During the World Cup, Howler will feature a different writer each day sharing thoughts on the day’s action. Today, David Rudin considers the reality that someone’s actually going to win this thing.
I’m not exactly sure when it happened, but at some point between Russia’s elimination of Spain and the final death rattle of Croatia’s win over Denmark it dawned on me that one of the non-eliminated teams would actually have to win the World Cup.
I apparently wasn’t the only one. Lists of teams from which one of the finalists would be drawn started circulating. Subtext: Seriously, this rabble?
In sporting terms, the crowning of a champion is the worst part of the World Cup. The tournament’s best moments tend to occur when the pretense that it is wholly made up of monomaniacal contenders is dropped and everyone can focus on smaller pleasures: a goal, a meaningless win, a shared experience. These fleeting moments of excitement on the world stage make the tournament compelling — not enough to justify the quadrennial undertaking’s financial and moral corruption, but compelling nonetheless. At some point, though, the remaining players remember that a shiny bauble is at stake and lose all ability to think of anything else. Queue the cautious slogs through extra time.
Going into Monday’s matches, then, it was not immediately clear if Russia had broken, whether a strange win or two away from a title would energize or paralyze the teams that had yet to fly home.
Six hours later, the paralysis hypothesis had been resoundingly defeated—or at least postponed for another day. Another tiring trip into extra time seemed possible during the scoreless first half of Brazil’s match against Mexico. Neymar is neither courting your pity nor the easiest player to feel bad for, but the world may get a little heavier on his shoulders with each rival’s elimination. But then a backheel, a converted cross, and Brazil was in the lead. Paralysis would have to wait another day.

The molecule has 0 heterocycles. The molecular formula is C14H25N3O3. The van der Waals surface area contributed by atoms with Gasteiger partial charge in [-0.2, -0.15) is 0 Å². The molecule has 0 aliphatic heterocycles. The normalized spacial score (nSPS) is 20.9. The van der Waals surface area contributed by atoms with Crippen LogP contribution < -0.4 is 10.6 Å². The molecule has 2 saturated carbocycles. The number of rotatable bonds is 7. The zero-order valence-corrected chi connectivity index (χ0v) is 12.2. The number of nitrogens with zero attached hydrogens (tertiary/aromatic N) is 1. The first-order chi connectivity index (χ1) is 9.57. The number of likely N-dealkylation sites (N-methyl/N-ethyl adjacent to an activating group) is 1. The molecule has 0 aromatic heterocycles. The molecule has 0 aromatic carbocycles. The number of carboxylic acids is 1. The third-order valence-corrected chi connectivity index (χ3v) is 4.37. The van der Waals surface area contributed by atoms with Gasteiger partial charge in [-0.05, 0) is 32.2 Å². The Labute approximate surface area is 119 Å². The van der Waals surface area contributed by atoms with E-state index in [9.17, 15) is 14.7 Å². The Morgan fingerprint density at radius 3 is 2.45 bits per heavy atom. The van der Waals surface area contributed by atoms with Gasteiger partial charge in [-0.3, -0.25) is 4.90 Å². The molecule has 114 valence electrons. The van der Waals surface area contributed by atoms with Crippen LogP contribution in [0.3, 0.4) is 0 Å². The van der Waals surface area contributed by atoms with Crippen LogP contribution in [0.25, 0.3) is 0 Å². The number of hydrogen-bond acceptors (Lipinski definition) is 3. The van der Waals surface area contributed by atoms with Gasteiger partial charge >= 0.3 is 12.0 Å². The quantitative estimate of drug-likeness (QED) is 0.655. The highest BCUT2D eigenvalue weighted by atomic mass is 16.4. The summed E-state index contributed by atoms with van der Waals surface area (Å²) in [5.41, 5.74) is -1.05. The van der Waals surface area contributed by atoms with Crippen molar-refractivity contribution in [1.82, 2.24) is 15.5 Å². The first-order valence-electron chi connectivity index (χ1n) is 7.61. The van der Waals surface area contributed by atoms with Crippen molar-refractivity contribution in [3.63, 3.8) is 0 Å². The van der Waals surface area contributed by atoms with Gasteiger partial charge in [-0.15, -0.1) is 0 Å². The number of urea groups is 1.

Belgium manager Roberto Martinez, in his strident immunity to context and his team’s path to World Cup glory, is the anti-Neymar. Belgium suddenly being one of the two or three strongest teams in this World Cup apparently left him unmoved. Out his team came, talented and inchoate as ever. They played that compelling brand of football managers surely discuss in job interviews. One problem: they couldn’t finish. Then Japan scored on the counter-attack. And again. Weird four-minute spans like that can alter the fate of an entire golden generation, which is absurd. Also absurd: The sight of newly-relegated Nacer Chadli and children’s party entertainer Marouane Fellaini coming on to bail out the likes of Hazard, de Bruyne and Lukaku. But it worked, which is to say football can be wonderfully absurd. Fellaini scored as did Chadli, following a Romelu Lukaku dummy, the gif of which should spam the inbox of any writer who ever again dares to dismiss him as merely “powerful.” All told, you’d probably still want to be more of a Neymar than a Roberto Martinez, but both powered through Monday. That’s the kind of day it was.
Lord help us, one of the remaining teams — a category that now excludes Mexico and Japan — is actually going to win the World Cup. We are truly blessed.